July 26, 2000
In the leafy sanctuary of the Pocket Park next to the uptown campus' University Center, students are absorbed in study, animated conversation or just the steam rising from a cup of coffee. While many have admired the outdoor space for its relaxed, friendly atmosphere, Henry Fry, director of campus planning, sees the park also as the embodiment of good campus planning.
"The park is a working environment. You see people within the park, in a very intimate setting, where people enjoy being with each other," said Fry, who adds that the hallmark of successful campus planning is to produce a space that "has to work, not just be attractive."
His colleagues agree. In 1995 the Association of University Architects presented Fry with its Award of Merit for the Pocket Park project. This June, the same association awarded Fry a second Award of Merit for setting up Tulane's new process for campus planning. According to Fry, Tulane's master plan raised the collective eyebrows of the 120-member group of university architects and designers by breaking a few rules.
"The process itself is unusual," said Fry. "We violated some fundamental rules in getting it started." According to Fry, the conventional wisdom among university planners is to keep trustees, high-ranking administrators and architecture faculty out of planning for fear they will dominate the process.
Going against this received wisdom, Fry included university administrators and members of the architecture faculty as key members in the planning process. The move was a success, and Tulane has benefited greatly by having a group that has been "unusually supportive," said Fry. Campus planning at Tulane has not always worked so well.
During the 1970s and '80s, Tulane made many changes to its uptown campus, including taking down the Sugar Bowl stadium and constructing numerous academic and other buildings.
"It was obvious that although there was an intense amount of activity taking place, it lacked coordination," said Fry. "The shortcoming was that there was no overall, guiding plan. The buildings were adequate, but they lacked a sense of continuity."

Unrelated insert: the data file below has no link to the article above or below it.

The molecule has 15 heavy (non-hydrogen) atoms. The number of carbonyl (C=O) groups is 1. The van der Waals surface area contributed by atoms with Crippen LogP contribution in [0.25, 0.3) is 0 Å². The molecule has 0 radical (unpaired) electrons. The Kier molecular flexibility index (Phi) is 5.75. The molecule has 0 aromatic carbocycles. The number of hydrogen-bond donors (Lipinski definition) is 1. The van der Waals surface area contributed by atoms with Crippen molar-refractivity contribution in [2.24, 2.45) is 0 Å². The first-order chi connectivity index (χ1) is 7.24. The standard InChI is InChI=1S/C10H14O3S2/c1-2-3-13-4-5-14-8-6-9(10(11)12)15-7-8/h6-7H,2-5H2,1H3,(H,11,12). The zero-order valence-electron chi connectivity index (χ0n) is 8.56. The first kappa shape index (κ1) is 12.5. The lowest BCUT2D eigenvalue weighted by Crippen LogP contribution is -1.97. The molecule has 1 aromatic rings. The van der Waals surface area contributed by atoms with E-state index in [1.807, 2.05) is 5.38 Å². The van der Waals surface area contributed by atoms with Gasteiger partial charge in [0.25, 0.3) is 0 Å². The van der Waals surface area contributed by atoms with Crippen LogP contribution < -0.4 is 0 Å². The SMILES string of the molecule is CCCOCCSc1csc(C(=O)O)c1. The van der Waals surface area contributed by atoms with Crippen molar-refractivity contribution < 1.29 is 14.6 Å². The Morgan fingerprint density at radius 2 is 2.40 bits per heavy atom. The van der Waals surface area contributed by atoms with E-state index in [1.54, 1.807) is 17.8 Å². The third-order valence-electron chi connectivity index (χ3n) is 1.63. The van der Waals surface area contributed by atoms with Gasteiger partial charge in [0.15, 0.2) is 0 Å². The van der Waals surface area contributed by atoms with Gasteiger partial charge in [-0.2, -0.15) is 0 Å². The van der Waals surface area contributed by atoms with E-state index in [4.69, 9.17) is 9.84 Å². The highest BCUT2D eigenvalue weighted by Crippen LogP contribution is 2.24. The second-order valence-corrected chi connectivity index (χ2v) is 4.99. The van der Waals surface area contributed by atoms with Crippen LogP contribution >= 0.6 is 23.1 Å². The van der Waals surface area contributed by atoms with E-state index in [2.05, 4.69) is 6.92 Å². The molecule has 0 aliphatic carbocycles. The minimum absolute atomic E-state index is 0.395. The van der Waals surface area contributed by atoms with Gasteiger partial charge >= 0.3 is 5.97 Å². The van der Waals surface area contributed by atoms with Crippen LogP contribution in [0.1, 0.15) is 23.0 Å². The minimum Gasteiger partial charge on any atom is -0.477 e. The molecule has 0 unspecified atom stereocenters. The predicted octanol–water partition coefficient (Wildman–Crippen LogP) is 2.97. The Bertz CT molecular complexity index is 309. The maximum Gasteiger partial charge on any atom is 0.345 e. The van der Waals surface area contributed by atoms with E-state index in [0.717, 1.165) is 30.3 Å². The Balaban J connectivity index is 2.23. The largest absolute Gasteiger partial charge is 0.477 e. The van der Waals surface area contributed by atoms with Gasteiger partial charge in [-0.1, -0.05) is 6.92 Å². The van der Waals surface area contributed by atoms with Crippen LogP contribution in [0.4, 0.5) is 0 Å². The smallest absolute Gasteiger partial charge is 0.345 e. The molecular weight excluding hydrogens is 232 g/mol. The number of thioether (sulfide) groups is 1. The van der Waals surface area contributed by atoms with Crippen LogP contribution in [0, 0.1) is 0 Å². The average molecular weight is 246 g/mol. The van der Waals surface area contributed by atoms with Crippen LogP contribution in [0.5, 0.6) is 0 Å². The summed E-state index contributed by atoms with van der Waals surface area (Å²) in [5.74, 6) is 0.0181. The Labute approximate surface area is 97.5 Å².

This fact became so apparent that members of the university community began commenting on it, said Fry. "One of the senior vice presidents came to me and said, 'We have to do a master plan.'" There were two possible approaches to generating such a plan, said Fry. One was to hire a consultant, which would entail a large cost.
The other, for which Tulane opted, was to establish an on-campus planning office that could serve as "a permanent design conscience" for the campus. Mandated in 1991 to craft a new planning process, Fry gathered a small group to collect all the facts about Tulane that would be needed at the outset for any planning activity.
These planners conducted a number of surveys that focused on issues such as building and area usage, distribution of parking areas, lighting, security considerations, landscaping, accessibility, signage, infrastructure and others. Each of these areas emerged as key elements of the ongoing master plan.
"First you compile an inventory of what you have," said Fry. "You do a market study about where you want to be, how you want to grow. And you also study the national trends to find out how the university's going to change over that period of time. "With those elements, you project a solution," Fry said.
These projections provided direction for the master plan. Next, Fry set out to gain support for the master plan from the university's different constituencies.
"We needed legitimacy and authority," Fry said. To ensure that all the needs would be considered, Fry organized a steering committee representing a cross-section of Tulane's community, including administrators, faculty, staff and students.
The committee continues to meet monthly to review design and campus planning issues. As a result of the hard work of the committee and with the support of the administration Fry, has completed a master plan that is a set of written guidelines to establish a consistent, well-thought-out strategy. While the plan sets out procedures that all proposed projects must follow, it is fundamentally a work in progress, said Fry.
"How do we keep a dean from skirting the process and preparing a building in the middle of McAlister Quad, which would ruin one of the most magnificent features of campus?" asked Fry.
Members of the Tulane community now have a way to discuss projects before they are implemented, said Fry. This way, "we will be able to arrive at more educated, appropriate solutions."
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